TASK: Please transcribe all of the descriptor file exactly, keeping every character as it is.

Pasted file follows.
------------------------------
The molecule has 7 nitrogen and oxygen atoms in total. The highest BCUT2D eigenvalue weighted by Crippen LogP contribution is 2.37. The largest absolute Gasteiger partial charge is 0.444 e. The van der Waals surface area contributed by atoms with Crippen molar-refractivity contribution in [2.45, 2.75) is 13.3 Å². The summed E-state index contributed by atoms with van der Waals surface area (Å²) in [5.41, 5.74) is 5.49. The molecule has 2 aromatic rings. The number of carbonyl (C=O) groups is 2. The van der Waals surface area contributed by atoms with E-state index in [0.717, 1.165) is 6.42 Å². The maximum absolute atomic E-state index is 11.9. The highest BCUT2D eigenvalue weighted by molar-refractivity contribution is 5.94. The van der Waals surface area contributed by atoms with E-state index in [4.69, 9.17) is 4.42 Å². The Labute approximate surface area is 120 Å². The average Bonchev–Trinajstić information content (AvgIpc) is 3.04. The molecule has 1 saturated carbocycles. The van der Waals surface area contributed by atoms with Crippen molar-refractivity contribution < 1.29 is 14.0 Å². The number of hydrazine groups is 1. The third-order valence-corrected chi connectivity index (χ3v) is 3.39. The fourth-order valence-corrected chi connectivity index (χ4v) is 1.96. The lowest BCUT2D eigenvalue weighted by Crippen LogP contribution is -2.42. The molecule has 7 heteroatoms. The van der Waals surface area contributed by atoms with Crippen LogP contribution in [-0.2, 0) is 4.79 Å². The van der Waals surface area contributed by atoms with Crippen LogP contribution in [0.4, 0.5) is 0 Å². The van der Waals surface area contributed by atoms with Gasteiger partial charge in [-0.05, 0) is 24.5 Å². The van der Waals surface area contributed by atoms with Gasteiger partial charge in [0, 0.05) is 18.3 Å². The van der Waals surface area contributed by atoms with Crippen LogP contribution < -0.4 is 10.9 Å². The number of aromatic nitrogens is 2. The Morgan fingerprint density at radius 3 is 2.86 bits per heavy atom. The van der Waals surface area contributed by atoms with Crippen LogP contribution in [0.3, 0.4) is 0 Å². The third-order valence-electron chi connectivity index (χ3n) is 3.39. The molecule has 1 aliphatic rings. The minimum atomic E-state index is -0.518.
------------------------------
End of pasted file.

The molecule has 7 nitrogen and oxygen atoms in total. The highest BCUT2D eigenvalue weighted by Crippen LogP contribution is 2.37. The largest absolute Gasteiger partial charge is 0.444 e. The van der Waals surface area contributed by atoms with Crippen molar-refractivity contribution in [2.45, 2.75) is 13.3 Å². The summed E-state index contributed by atoms with van der Waals surface area (Å²) in [5.41, 5.74) is 5.49. The molecule has 2 aromatic rings. The number of carbonyl (C=O) groups is 2. The van der Waals surface area contributed by atoms with E-state index in [0.717, 1.165) is 6.42 Å². The maximum absolute atomic E-state index is 11.9. The highest BCUT2D eigenvalue weighted by molar-refractivity contribution is 5.94. The van der Waals surface area contributed by atoms with E-state index in [4.69, 9.17) is 4.42 Å². The Labute approximate surface area is 120 Å². The average Bonchev–Trinajstić information content (AvgIpc) is 3.04. The molecule has 1 saturated carbocycles. The van der Waals surface area contributed by atoms with Crippen molar-refractivity contribution < 1.29 is 14.0 Å². The number of hydrazine groups is 1. The third-order valence-corrected chi connectivity index (χ3v) is 3.39. The fourth-order valence-corrected chi connectivity index (χ4v) is 1.96. The lowest BCUT2D eigenvalue weighted by Crippen LogP contribution is -2.42. The molecule has 7 heteroatoms. The van der Waals surface area contributed by atoms with Crippen LogP contribution in [-0.2, 0) is 4.79 Å². The van der Waals surface area contributed by atoms with Crippen LogP contribution in [0.4, 0.5) is 0 Å². The van der Waals surface area contributed by atoms with Gasteiger partial charge in [-0.05, 0) is 24.5 Å². The van der Waals surface area contributed by atoms with Gasteiger partial charge in [0, 0.05) is 18.3 Å². The van der Waals surface area contributed by atoms with Crippen LogP contribution < -0.4 is 10.9 Å². The number of aromatic nitrogens is 2. The Morgan fingerprint density at radius 3 is 2.86 bits per heavy atom. The van der Waals surface area contributed by atoms with Crippen LogP contribution in [0.3, 0.4) is 0 Å². The third-order valence-electron chi connectivity index (χ3n) is 3.39. The molecule has 1 aliphatic rings. The minimum atomic E-state index is -0.518.